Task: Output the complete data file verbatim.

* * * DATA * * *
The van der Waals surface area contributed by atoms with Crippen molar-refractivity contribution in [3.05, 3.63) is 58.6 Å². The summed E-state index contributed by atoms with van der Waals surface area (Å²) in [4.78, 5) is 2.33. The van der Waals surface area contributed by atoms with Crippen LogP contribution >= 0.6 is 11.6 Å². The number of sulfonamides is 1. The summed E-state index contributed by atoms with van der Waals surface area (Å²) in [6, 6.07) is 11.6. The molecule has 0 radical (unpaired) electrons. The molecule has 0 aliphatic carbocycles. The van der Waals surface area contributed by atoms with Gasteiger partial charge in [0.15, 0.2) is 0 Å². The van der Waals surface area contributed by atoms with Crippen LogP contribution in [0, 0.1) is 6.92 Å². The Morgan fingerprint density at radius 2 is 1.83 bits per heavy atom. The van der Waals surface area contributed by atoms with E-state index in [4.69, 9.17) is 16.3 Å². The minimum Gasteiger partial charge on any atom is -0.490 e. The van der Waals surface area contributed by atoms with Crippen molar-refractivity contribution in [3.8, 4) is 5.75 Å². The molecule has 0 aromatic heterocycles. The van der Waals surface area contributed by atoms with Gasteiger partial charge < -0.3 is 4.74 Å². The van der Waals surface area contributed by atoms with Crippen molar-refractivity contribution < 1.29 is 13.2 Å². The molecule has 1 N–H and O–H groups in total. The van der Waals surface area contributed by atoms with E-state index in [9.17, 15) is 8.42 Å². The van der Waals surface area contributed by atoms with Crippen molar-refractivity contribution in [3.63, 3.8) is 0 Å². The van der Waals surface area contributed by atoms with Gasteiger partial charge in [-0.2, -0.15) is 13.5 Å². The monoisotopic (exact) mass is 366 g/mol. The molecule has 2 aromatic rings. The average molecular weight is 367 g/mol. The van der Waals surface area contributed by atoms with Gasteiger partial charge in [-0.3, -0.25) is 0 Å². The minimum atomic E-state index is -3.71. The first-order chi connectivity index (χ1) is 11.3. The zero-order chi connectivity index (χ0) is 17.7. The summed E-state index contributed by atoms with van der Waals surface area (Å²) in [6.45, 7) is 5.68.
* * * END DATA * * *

The van der Waals surface area contributed by atoms with Crippen molar-refractivity contribution in [3.05, 3.63) is 58.6 Å². The summed E-state index contributed by atoms with van der Waals surface area (Å²) in [4.78, 5) is 2.33. The van der Waals surface area contributed by atoms with Crippen LogP contribution >= 0.6 is 11.6 Å². The number of sulfonamides is 1. The summed E-state index contributed by atoms with van der Waals surface area (Å²) in [6, 6.07) is 11.6. The molecule has 0 radical (unpaired) electrons. The molecule has 0 aliphatic carbocycles. The van der Waals surface area contributed by atoms with Gasteiger partial charge in [0.15, 0.2) is 0 Å². The van der Waals surface area contributed by atoms with Crippen LogP contribution in [0, 0.1) is 6.92 Å². The Morgan fingerprint density at radius 2 is 1.83 bits per heavy atom. The van der Waals surface area contributed by atoms with E-state index in [4.69, 9.17) is 16.3 Å². The minimum Gasteiger partial charge on any atom is -0.490 e. The van der Waals surface area contributed by atoms with Crippen molar-refractivity contribution in [3.8, 4) is 5.75 Å². The molecule has 0 aromatic heterocycles. The van der Waals surface area contributed by atoms with Gasteiger partial charge < -0.3 is 4.74 Å². The van der Waals surface area contributed by atoms with Crippen molar-refractivity contribution < 1.29 is 13.2 Å². The molecule has 1 N–H and O–H groups in total. The van der Waals surface area contributed by atoms with E-state index in [9.17, 15) is 8.42 Å². The van der Waals surface area contributed by atoms with Crippen molar-refractivity contribution in [3.63, 3.8) is 0 Å². The van der Waals surface area contributed by atoms with Gasteiger partial charge in [-0.2, -0.15) is 13.5 Å². The monoisotopic (exact) mass is 366 g/mol. The molecule has 2 aromatic rings. The average molecular weight is 367 g/mol. The van der Waals surface area contributed by atoms with Gasteiger partial charge in [-0.3, -0.25) is 0 Å². The minimum atomic E-state index is -3.71. The first-order chi connectivity index (χ1) is 11.3. The zero-order chi connectivity index (χ0) is 17.7. The summed E-state index contributed by atoms with van der Waals surface area (Å²) in [6.45, 7) is 5.68.